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Iowa Continues Tradition as Civil Rights Pioneer

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April 4, 2009

Earlier today, the seven justices of the Iowa Supreme Court continued the state’s long history of pioneering civil rights by striking down a state law prohibiting same-sex marriages. In a unanimous decision, the Court declared that it was unconstitutional to bar gay and lesbian couples from marriage and ordered the state to grant same-sex couples the ability to marry.

Students of American history know that this decision is hardly surprising. As the Court noted in its decision, Iowa has long been WAY out in front on civil rights issues, often leading the rest of the country by years and even decades.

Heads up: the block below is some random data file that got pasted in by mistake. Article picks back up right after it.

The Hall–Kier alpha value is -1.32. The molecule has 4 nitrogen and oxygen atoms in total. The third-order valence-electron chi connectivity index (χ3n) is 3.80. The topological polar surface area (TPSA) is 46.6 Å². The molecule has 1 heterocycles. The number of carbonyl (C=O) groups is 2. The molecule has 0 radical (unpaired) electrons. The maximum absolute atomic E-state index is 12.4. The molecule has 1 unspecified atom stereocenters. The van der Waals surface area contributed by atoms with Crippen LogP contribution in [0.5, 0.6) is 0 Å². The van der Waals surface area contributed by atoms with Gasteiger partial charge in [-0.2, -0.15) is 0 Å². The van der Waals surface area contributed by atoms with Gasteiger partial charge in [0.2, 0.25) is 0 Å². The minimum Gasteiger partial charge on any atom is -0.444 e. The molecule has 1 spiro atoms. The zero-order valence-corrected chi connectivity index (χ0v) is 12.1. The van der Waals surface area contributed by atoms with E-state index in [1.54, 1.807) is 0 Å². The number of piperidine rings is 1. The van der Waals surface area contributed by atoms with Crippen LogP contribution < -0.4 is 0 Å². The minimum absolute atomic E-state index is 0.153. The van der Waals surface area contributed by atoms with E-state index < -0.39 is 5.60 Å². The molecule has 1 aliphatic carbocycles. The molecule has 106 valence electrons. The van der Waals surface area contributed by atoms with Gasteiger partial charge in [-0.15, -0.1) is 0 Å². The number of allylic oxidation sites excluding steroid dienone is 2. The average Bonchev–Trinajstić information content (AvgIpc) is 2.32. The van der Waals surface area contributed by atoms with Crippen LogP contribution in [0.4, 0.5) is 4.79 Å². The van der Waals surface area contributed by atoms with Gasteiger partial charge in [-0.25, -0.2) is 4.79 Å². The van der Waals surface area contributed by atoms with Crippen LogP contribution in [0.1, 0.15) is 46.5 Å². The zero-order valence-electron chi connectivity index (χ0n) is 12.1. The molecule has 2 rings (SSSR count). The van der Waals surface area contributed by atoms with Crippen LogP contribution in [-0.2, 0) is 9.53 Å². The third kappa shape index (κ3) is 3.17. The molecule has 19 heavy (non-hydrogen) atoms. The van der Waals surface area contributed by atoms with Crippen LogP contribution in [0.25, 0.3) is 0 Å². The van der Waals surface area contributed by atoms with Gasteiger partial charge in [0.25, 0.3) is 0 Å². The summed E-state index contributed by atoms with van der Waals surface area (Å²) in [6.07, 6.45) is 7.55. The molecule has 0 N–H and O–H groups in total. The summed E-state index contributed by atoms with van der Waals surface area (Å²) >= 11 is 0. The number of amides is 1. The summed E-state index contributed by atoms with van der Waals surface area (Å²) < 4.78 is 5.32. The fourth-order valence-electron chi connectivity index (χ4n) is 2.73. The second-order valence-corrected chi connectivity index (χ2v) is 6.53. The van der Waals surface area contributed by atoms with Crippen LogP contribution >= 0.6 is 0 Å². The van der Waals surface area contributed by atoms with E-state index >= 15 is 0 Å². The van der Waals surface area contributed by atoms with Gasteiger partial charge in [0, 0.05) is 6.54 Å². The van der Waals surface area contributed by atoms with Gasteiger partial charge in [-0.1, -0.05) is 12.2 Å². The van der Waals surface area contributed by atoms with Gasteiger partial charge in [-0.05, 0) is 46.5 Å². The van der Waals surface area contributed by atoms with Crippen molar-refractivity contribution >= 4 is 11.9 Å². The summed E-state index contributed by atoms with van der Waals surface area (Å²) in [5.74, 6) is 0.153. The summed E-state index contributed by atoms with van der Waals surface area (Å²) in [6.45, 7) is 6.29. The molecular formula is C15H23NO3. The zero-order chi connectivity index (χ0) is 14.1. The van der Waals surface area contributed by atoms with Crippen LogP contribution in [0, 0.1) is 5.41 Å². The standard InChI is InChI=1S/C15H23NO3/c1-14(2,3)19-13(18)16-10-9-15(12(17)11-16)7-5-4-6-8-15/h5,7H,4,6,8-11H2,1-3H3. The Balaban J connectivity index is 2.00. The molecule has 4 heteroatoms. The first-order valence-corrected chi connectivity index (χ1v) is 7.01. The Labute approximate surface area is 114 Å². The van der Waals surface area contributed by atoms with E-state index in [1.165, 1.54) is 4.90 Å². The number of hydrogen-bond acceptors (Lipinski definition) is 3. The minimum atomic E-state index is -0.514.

In its very first decision in 1839, the Supreme Court of the Territory of Iowa “refused to treat a human being as property to enforce a contract for slavery” and held that the state “must extend equal protection to persons of all races and conditions.” In 1869, the nation’s first female lawyer was admitted in Iowa, decades before U.S. Supreme Court decisions that actually upheld states’ rights to discriminate against women. And in 1873, 91 years before racial discrimination in public accommodations was struck down nationwide, Iowa justices ruled that a woman could not be prevented from entering an all-white dining room based on the color of her skin.

This victory is especially encouraging on the heels of recent legislative victories in Vermont and New Hampshire, where legislatures have passed bills that would legalize same-sex marriage, and developments in Illinois, Wisconsin and Washington, where pending legislation could provide rights for same-sex couples in the form of comprehensive civil unions.

Congratulations to the plaintiffs and justices for their work in bringing marriage equality to the Midwest. Once again, Iowa has set the example that the rest of the country will follow.

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